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Despite Warnings, 5.7 Million Flyers Take to the Skies for Thanksgiving

Despite Warnings, 5.7 Million Flyers Take to the Skies for Thanksgiving
Joe Cortez

Although the Centers for Disease Control are asking flyers to spend Thanksgiving at home without large gatherings, flyers are still taking to airports without abandon. Over the six-day period between Nov. 19 and Nov. 24, 2020, TSA checkpoints handled 5.7 million flyers, including two one-million passenger days.

Even though health experts are telling flyers to avoid travel this Thanksgiving, it’s not stopping throngs of flyers from taking to the skies for a holiday at a different destination. Data from the Transportation Security Administration shows over 5.7 million flyers passed through security checkpoints between Nov. 19 and Nov. 24, 2020 – including two days surpassing one million passengers.

Activity Increased Compared to Previous Weeks, But Slow Compared to 2019

On both Nov. 20 and Nov. 22, the TSA processed over 1 million passengers nationwide. It’s the first time the TSA has experienced that many passengers since Oct. 17, 2020, and only the third time the agency has seen that many people in one day since the pandemic began.

The surge at airports is commensurate with consumer data, suggesting that while holiday spending will decrease, domestic travel may be on the rise. A recent report by Piplsay suggests 36 percent of Americans will travel during the holiday season, with 53 percent electing to stay within the United States. However, the numbers are still considerably lower than the beginning of the 2019 holiday season. Over the same dates in 2019, the TSA screened around 14.2 million passengers, or 2.4-times this year’s throughput.

The choice to travel flies in the face of recommendations from both the Centers for Disease Control (CDC) and new research suggesting aircraft ventilation systems may not be as safe as airlines suggest. On their website, the CDC warns: “Travel may increase your chance of getting and spreading COVID-19,” and asks Americans to postpone travel. “It’s important to talk with the people you live with and your family and friends about the risks of traveling for Thanksgiving,” the agency warns.

Along with the CDC warnings, a new pre-print study from New Zealand suggests that it’s plausible to contract the novel Coronavirus by sharing a cabin with an infected flyer. Using genome sequencing, the research paper concluded that although alternative exposure could be to blame, three passengers who were flying in the same cabin and were exposed to infected persons tested positive “consistent with in-flight transmission.”

More Flyers Buying Travel Insurance Ahead of Trips

Acknowledging that they are taking a risk, more flyers are opting to purchase travel insurance. The Piplsay study notes three-quarters of Americans are worried about trips getting impacted by the COVID-19 pandemic, which corresponds to a rise in insurance purchases. According to Generali Global Assistance, 47 percent of travelers are opting to purchase travel insurance before they fly.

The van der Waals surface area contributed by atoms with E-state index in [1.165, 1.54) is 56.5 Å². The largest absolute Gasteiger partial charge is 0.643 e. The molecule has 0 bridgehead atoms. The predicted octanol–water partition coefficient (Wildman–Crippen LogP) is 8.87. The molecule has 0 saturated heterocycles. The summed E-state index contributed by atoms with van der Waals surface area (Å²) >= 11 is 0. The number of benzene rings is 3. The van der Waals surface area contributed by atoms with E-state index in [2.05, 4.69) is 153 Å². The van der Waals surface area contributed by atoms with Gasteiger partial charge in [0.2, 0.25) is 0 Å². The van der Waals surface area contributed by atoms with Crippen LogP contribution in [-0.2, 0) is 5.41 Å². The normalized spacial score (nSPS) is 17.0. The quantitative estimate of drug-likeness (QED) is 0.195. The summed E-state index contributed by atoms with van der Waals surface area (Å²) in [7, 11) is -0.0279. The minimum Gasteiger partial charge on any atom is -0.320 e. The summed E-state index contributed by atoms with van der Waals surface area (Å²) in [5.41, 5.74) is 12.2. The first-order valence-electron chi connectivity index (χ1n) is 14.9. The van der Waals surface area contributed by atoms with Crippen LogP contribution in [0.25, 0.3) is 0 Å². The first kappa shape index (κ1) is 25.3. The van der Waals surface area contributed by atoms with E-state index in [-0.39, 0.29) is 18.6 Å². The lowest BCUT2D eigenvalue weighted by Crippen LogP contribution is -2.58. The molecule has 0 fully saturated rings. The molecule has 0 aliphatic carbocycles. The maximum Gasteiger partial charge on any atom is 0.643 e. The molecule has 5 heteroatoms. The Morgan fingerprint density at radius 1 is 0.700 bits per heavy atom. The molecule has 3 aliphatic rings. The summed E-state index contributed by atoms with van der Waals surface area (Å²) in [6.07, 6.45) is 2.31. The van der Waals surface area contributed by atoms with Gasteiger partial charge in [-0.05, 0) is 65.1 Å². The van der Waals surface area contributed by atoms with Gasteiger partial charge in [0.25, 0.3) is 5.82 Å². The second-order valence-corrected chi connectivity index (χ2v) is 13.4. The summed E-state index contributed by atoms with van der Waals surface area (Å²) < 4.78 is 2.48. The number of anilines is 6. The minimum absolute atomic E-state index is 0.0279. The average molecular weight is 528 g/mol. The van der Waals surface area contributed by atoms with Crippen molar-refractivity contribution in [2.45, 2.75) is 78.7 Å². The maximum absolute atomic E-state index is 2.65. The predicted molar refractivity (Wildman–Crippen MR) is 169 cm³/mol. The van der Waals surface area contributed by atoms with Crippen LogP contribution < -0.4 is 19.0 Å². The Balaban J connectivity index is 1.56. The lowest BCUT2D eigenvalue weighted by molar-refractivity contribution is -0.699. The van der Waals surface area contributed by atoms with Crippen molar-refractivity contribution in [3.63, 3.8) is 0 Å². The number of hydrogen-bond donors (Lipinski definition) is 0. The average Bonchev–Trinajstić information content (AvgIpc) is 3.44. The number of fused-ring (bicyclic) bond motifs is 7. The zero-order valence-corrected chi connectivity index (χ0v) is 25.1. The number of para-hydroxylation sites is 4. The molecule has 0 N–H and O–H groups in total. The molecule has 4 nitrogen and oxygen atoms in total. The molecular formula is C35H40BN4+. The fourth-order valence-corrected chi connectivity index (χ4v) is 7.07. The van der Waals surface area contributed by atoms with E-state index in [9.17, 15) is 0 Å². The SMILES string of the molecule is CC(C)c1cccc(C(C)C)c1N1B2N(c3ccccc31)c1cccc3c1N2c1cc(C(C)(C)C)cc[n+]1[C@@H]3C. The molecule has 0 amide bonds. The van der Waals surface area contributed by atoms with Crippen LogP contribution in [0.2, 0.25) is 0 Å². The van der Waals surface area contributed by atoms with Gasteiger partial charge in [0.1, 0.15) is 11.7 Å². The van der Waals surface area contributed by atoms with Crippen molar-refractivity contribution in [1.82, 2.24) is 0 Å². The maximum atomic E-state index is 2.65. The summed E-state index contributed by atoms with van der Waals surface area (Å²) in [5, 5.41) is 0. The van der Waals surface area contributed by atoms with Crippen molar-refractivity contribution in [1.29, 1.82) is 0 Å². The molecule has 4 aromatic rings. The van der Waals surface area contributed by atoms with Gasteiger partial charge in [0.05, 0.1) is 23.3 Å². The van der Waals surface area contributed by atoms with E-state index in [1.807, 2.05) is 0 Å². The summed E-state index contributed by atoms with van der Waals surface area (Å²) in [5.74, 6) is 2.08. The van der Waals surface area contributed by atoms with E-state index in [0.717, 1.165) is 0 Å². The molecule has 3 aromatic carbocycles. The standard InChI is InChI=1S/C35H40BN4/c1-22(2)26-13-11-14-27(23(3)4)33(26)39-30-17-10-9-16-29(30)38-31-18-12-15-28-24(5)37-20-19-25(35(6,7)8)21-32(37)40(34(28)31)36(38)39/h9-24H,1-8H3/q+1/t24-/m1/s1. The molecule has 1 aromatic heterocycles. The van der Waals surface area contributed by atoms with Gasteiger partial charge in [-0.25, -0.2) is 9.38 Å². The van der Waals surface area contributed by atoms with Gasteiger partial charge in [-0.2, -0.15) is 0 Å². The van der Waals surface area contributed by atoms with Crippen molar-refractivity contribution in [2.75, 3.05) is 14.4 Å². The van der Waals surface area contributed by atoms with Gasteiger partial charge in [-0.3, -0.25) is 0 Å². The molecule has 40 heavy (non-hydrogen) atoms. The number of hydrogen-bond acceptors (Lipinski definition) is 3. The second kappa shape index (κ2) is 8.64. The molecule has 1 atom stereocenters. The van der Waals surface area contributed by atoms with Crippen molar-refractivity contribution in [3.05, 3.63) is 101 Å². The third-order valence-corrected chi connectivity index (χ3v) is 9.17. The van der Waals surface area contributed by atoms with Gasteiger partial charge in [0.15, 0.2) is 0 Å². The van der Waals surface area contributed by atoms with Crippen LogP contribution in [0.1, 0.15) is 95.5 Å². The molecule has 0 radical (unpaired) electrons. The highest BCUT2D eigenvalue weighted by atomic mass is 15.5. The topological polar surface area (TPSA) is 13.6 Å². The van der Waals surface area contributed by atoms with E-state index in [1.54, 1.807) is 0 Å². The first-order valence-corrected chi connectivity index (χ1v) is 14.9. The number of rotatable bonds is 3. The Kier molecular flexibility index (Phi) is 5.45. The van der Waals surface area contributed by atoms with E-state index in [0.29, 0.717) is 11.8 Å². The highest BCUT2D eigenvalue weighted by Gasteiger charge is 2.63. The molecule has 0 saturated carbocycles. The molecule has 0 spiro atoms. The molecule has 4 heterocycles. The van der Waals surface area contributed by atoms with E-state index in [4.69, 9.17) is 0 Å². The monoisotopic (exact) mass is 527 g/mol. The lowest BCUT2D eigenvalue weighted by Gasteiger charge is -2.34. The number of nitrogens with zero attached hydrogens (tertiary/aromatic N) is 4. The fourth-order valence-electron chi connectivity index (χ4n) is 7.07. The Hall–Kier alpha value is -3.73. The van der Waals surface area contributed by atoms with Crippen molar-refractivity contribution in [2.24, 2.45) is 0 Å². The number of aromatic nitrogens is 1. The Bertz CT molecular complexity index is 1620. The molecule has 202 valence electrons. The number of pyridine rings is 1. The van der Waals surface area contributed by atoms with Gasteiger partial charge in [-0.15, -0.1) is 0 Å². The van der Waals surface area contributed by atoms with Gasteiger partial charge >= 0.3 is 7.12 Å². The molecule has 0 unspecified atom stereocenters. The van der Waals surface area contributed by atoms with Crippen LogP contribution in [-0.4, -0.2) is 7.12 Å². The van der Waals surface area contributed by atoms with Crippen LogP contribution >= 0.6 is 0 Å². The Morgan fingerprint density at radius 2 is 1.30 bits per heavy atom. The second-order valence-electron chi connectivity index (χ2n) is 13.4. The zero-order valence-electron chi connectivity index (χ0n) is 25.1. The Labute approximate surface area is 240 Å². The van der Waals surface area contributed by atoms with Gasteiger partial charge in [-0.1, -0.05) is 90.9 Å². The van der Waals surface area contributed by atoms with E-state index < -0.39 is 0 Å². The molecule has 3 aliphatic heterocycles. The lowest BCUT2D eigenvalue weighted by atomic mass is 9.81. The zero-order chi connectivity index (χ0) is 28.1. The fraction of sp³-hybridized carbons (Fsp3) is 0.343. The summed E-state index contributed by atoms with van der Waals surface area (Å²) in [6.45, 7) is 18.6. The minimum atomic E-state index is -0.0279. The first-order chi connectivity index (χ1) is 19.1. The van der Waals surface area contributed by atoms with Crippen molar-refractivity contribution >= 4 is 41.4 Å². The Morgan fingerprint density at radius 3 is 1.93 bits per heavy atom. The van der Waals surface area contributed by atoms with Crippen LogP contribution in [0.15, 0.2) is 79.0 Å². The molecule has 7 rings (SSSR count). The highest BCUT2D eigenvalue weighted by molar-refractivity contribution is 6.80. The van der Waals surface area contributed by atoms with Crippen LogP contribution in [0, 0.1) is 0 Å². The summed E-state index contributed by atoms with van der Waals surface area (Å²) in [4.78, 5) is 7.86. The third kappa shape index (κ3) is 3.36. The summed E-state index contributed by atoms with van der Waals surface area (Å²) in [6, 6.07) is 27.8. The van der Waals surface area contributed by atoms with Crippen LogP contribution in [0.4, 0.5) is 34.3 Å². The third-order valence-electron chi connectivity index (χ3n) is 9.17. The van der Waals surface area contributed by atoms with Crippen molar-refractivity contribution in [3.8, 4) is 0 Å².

View Comments (25)

25 Comments

  1. vargha

    November 26, 2020 at 4:56 am

    Better Headline: “5.7 Million Flyers Who Choose Not to Live in Fear Take to the Skies for Thanksgiving”

    I flew to CA and back last weekend. My greatest risk was my time spent in the car.

  2. c502cid

    November 26, 2020 at 7:30 am

    Like Fauci at the ballpark, Newsom at a crowded dinner, and Hancock at the airport, we also get to choose what is right for us and our families. It’s good to hear that 5.7 million travelers prefer not to live in fear.

  3. filegumbo

    November 26, 2020 at 10:04 am

    It’s unfortunate that we (USA) live in a country of infants who lack self-control and the willingness to put the needs of those less fortunate or vulnerable (elderly relatives, those with immune disorders, cancer survivors, transplant patients etc.) above their own selfish impulses.

  4. dbfact

    November 26, 2020 at 10:06 am

    Still a big drop off from 14.2 million last year:-(, but glad to see this. Oh, and #BoycottQantas!

  5. willieron

    November 26, 2020 at 12:18 pm

    Thanks for putting others at risk. No, it’s not a personal decision when you involve the health and life of others.

  6. MRM

    November 26, 2020 at 1:12 pm

    Ah, the stupid will never learn – until there’s no more opportunity to do so. Then they’ll be the first to blame everyone else for their troubles.

    And the loop continues…

  7. jjmoore

    November 26, 2020 at 2:22 pm

    5.7MM people that do not bow down to fascist dictator governors, like Gavin Newsom, Andrew Cuomo, and many others.

    Gavin…. what a ….. soft…. name for a man, by the way. I don’t take orders from any of these morons.

  8. Tack

    November 26, 2020 at 2:53 pm

    The two comments above, spot on. I can only add that I’ve continued to fly twice a month all year. Life is for living if one desires.

  9. strickerj

    November 26, 2020 at 3:12 pm

    Seems reasonable to me… Travel is down significantly vs. last year but it isn’t going to be zero, and those that are traveling appear to be taking the recommendation precautions. The data speak for itself – 75% of cases are adults 18 to 64, and 80% of deaths are those over 65. Very few deaths in young people with no (known) comorbidities. The science now suggests this isn’t really something people need to halt their lives over.

  10. hfb606

    November 26, 2020 at 3:27 pm

    These same people will rant against the government or (insert name) when the Covid numbers spike again. You really can’t fix stupid…

  11. pwd847

    November 27, 2020 at 5:06 am

    I dont think flying is the risky part. Visiting family that may not take this all seriously is the risky part. I still fly and ride amtrak, but I keep to myself at my destinations.

  12. OZFLYER86

    November 27, 2020 at 4:28 pm

    how does flying differ from going to a sporting event ?

    52,500 people 2 1/2 weeks ago in Brisbane Australia at football game. No social distancing whatsoever.